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Cost-effectiveness of Implementation Methods for ELISA Serology Testing of Trypanosoma cruzi in California Blood Banks

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  • 1 University of California, San Francisco, California; Area de Estructura Centro de Investigaciones de Paludismo Instituto Nacional de Salud Publica, Calle Poniente Tapachula, Chiapas, Mexico; National Blood Transfusion Center, Gustavo A. Madero Mexico City, Mexico; Division of Health Economics and Policy National Institute of Public Health Cuernavaca, Mexico; Viral Reference Laboratory and Repository Core Blood Systems Research Institute, San Francisco, California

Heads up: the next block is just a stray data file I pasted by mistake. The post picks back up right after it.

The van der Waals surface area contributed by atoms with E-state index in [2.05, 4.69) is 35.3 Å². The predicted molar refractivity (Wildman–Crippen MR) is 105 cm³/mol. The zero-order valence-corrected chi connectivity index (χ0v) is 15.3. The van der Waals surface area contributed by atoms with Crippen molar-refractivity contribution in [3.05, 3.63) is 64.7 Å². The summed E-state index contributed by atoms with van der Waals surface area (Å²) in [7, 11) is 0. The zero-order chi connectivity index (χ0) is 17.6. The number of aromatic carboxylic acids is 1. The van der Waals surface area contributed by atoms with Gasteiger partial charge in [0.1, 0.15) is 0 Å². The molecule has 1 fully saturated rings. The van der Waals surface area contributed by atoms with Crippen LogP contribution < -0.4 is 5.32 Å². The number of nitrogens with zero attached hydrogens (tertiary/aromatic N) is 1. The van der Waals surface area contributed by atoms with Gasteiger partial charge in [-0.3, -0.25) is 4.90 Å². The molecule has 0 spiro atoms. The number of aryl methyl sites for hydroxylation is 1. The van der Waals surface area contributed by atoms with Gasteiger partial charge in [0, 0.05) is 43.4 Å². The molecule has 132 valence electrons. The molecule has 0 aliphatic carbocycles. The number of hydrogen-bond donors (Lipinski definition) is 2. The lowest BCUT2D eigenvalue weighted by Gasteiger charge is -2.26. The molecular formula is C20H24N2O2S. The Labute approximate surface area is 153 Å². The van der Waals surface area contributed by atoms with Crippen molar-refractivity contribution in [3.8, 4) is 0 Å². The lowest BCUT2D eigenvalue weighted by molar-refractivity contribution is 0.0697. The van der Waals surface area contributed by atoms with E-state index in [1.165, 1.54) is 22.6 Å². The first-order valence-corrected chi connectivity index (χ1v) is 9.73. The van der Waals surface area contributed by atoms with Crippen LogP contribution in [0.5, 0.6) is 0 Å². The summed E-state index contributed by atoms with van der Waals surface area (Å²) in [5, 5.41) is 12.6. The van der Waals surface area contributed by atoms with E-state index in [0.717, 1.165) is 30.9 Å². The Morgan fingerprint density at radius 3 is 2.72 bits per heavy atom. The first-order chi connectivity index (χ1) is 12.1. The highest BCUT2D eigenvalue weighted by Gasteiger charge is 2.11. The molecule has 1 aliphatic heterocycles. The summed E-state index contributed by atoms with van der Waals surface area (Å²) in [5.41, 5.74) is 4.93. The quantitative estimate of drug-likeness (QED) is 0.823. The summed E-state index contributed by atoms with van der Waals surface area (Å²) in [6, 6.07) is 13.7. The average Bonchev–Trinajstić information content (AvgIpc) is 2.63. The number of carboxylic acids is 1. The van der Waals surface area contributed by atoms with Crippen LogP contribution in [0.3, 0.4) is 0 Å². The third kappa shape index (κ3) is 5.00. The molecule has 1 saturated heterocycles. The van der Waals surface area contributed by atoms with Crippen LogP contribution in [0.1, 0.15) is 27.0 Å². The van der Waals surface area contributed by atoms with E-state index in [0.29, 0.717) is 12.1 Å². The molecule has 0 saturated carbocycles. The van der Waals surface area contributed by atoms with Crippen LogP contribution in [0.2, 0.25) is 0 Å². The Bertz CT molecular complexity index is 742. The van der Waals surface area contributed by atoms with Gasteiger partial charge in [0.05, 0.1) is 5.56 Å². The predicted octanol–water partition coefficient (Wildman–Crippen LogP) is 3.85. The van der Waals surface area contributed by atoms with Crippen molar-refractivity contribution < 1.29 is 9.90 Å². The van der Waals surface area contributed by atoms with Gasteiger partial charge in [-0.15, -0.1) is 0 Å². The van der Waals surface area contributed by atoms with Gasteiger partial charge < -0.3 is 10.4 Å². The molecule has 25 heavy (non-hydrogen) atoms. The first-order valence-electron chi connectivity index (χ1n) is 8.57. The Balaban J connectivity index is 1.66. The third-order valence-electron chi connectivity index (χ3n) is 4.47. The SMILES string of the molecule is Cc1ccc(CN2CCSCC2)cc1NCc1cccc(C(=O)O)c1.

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The first U.S. ELISA test for T. cruzi antibodies was licensed by the Food and Drug Administration (FDA) on December 13, 2006. Blood banks have begun screening in absence of FDA recommendations for best implementation methods. We surveyed 2,029 blood donors at five California sites with three risk-based Chagas risk-screening questions. Semi-Markov models compared the cost-effectiveness of three testing strategies. 30% of donors screened positively. Screening all dominated doing nothing, being less costly, and saving more lives. The choice to “screen and test” compared with “testing all” varied by Chagas prevalence, “screening and testing” being cost-effective for high (0.004) and low (0.00004) prevalences, and “testing all” cost-effective for moderate risk (0.0004). It is cost-effective to screen by ELISA rather than do nothing. The best strategy depends on site-specific risk. Census estimates of Hispanics do not predict donor risk well. We suggest using our screening questions to determine risk level and most cost-effective testing strategy.

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